“I’ve been very disappointed on both sides of the aisle that we’ve just allowed pandemic unemployment assistance to completely lapse, when we are clearly not fully recovered from the cost effects of the pandemic,” she said during her monthly town hall with constituents on 14 September, according to a statement from her office.
“I simply just could not allow this to happen without at least trying,” she said.
The legislation proposes extending all federal unemployment aid through 1 February, 2022, retroactive to 8 September. A suite of Covid-19-related jobless assistance expired for more than 7.5 million people on Labor Day.
That day, three programs lapsed – one provided an additional $300 in weekly federal unemployment aid, another provided relief to jobless Americans who did not otherwise qualify, and another extended federal aid for those who exhausted state-level benefits.
President Joe Biden has suggested that states should allocate other relief funds to continue to float unemployment aid, but state lawmakers do not appear prepared to do so, and Congress and the White House have not signalled any readiness to revive aid in the middle of the pandemic and its economic fallout.
A key component of now-lapsed federal assistance included a weekly supplement to state jobless benefits, initially adding $600 a week from April through July 2020, then, after it was revived in December, dropping to $300 a week.
Congress also created two other programmes – the Pandemic Unemployment Assistance programme supported independent contractors and self-employed Americans, while the Pandemic Emergency Unemployment Compensation extended jobless aid to people who exhausted their state benefits.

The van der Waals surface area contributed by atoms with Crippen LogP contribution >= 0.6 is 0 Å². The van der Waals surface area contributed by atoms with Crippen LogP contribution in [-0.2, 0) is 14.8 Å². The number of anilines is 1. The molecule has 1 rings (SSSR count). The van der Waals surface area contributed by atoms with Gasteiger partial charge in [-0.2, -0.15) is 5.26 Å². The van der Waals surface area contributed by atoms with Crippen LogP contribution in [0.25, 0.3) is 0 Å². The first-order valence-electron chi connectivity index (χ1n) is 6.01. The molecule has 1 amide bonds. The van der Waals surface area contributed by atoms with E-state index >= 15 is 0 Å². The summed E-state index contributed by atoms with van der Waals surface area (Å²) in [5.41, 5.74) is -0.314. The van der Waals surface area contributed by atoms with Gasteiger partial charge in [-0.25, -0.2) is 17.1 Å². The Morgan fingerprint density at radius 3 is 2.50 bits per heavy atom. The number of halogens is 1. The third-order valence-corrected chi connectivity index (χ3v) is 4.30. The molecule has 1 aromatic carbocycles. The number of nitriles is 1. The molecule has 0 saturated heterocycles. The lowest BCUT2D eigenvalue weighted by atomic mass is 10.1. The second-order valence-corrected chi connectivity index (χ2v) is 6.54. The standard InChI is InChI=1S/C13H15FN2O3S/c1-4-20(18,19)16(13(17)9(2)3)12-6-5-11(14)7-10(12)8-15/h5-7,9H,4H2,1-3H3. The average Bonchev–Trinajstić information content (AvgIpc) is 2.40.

More than 9 million people were receiving benefits from the Pandemic Emergency Unemployment Compensation programme or Pandemic Unemployment Assistance programme, and roughly 100,000 others filed an initial claim for the latter programme within the last week of August, according to the Bureau of Labor Statistics.
Enhanced unemployment aid lifted 5.5 million Americans out of poverty, according to the US Census Bureau. Direct stimulus payments lifted 5.5 million people out of poverty, the agency found in its latest report.
When factoring in those benefits, the nation’s poverty rate declined by 2.6 per cent from 2019 to 9.1 per cent in 2020, the lowest rate since since 2009, when the agency began accounting for impacts from all government aid in its annual poverty assessment.
A report from the US Department of Agriculture also suggest that pandemic relief helped stave off a larger hunger crisis in 2020, while mass unemployment in the wake of the pandemic’s onset acutely impacted Black households, families with children and people in the South.
The report found that 10.5 per cent of all American households were food insecure, or nearly 14 million households – overall rates that remained unchanged from 2019.
The end of Covid-19-related unemployment aid follows the loss of benefits for nearly 3 million Americans who were cut off from some or all unemployment aid across half of all US states – all but one governed by Republicans – in a bid to push residents back to work earlier this summer.
Analysts have argued that cutting off those benefits did not lead to an uptick in hires.
For every eight workers who lost their unemployment aid, only one found a job.
More than 3 million people were also not employed because of health concerns, without adequate or consistent safety measures in place against Covid-19 transmission, while 5.5 million others were caring for children who are not in school or enrolled in daycare, according to a recent survey from the US Census Bureau.
The unemployment aid cliff “could not come at a worse time,” said Rakeen Mabud, chief economist at Groundwork Collaborative. “Millions will suffer as they lose this critical source of income and the loss of spending will suppress job growth, setting us back yet again in our efforts for an inclusive and equitable recovery.”